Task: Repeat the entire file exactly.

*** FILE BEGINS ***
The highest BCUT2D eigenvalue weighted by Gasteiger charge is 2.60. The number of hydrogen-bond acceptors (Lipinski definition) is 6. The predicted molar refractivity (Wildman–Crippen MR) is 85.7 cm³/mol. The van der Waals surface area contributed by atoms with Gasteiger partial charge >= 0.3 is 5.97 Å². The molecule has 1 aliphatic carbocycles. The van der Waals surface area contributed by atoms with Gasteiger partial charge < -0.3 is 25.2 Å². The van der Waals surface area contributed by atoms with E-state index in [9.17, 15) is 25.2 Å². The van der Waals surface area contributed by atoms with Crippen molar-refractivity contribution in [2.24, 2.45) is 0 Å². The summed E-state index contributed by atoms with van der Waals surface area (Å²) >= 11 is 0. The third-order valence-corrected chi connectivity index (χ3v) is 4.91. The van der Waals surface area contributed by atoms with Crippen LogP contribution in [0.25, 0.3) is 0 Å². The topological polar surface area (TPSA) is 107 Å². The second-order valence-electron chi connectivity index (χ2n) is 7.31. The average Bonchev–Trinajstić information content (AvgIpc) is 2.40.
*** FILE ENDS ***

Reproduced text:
The highest BCUT2D eigenvalue weighted by Gasteiger charge is 2.60. The number of hydrogen-bond acceptors (Lipinski definition) is 6. The predicted molar refractivity (Wildman–Crippen MR) is 85.7 cm³/mol. The van der Waals surface area contributed by atoms with Gasteiger partial charge >= 0.3 is 5.97 Å². The molecule has 1 aliphatic carbocycles. The van der Waals surface area contributed by atoms with Gasteiger partial charge < -0.3 is 25.2 Å². The van der Waals surface area contributed by atoms with E-state index in [9.17, 15) is 25.2 Å². The van der Waals surface area contributed by atoms with Crippen molar-refractivity contribution in [2.24, 2.45) is 0 Å². The summed E-state index contributed by atoms with van der Waals surface area (Å²) >= 11 is 0. The third-order valence-corrected chi connectivity index (χ3v) is 4.91. The van der Waals surface area contributed by atoms with Crippen LogP contribution in [0.25, 0.3) is 0 Å². The topological polar surface area (TPSA) is 107 Å². The second-order valence-electron chi connectivity index (χ2n) is 7.31. The average Bonchev–Trinajstić information content (AvgIpc) is 2.40.